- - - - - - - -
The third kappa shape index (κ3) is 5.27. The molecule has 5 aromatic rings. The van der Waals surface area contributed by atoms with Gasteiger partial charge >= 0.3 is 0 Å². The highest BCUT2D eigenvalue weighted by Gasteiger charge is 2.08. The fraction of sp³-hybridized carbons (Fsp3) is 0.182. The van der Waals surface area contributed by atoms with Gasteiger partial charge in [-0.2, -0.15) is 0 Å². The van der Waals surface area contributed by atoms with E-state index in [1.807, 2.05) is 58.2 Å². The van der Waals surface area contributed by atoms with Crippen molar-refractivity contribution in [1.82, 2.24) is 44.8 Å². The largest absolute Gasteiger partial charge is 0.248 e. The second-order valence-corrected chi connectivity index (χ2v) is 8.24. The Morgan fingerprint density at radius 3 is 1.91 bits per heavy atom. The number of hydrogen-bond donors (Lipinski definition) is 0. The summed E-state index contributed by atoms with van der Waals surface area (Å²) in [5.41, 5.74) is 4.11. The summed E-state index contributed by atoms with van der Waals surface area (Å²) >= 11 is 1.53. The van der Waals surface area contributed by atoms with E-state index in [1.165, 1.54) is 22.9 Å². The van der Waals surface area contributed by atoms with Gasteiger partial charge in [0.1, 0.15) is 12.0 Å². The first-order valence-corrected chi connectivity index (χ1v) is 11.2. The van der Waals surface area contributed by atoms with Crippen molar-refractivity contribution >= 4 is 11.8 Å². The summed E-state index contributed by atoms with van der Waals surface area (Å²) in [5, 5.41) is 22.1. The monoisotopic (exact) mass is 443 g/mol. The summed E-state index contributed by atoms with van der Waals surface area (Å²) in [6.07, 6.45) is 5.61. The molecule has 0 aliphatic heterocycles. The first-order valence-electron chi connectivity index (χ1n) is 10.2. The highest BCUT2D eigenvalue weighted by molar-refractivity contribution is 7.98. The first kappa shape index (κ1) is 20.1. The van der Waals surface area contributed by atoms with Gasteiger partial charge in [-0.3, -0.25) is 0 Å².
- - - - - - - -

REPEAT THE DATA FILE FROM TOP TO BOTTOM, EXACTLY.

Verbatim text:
The third kappa shape index (κ3) is 5.27. The molecule has 5 aromatic rings. The van der Waals surface area contributed by atoms with Gasteiger partial charge >= 0.3 is 0 Å². The highest BCUT2D eigenvalue weighted by Gasteiger charge is 2.08. The fraction of sp³-hybridized carbons (Fsp3) is 0.182. The van der Waals surface area contributed by atoms with Gasteiger partial charge in [-0.2, -0.15) is 0 Å². The van der Waals surface area contributed by atoms with E-state index in [1.807, 2.05) is 58.2 Å². The van der Waals surface area contributed by atoms with Crippen molar-refractivity contribution in [1.82, 2.24) is 44.8 Å². The largest absolute Gasteiger partial charge is 0.248 e. The second-order valence-corrected chi connectivity index (χ2v) is 8.24. The Morgan fingerprint density at radius 3 is 1.91 bits per heavy atom. The number of hydrogen-bond donors (Lipinski definition) is 0. The summed E-state index contributed by atoms with van der Waals surface area (Å²) in [5.41, 5.74) is 4.11. The summed E-state index contributed by atoms with van der Waals surface area (Å²) >= 11 is 1.53. The van der Waals surface area contributed by atoms with E-state index in [1.165, 1.54) is 22.9 Å². The van der Waals surface area contributed by atoms with Gasteiger partial charge in [0.1, 0.15) is 12.0 Å². The first-order valence-corrected chi connectivity index (χ1v) is 11.2. The van der Waals surface area contributed by atoms with Crippen molar-refractivity contribution >= 4 is 11.8 Å². The summed E-state index contributed by atoms with van der Waals surface area (Å²) in [5, 5.41) is 22.1. The monoisotopic (exact) mass is 443 g/mol. The summed E-state index contributed by atoms with van der Waals surface area (Å²) in [6.07, 6.45) is 5.61. The molecule has 0 aliphatic heterocycles. The first-order valence-electron chi connectivity index (χ1n) is 10.2. The highest BCUT2D eigenvalue weighted by molar-refractivity contribution is 7.98. The first kappa shape index (κ1) is 20.1. The van der Waals surface area contributed by atoms with Gasteiger partial charge in [-0.3, -0.25) is 0 Å².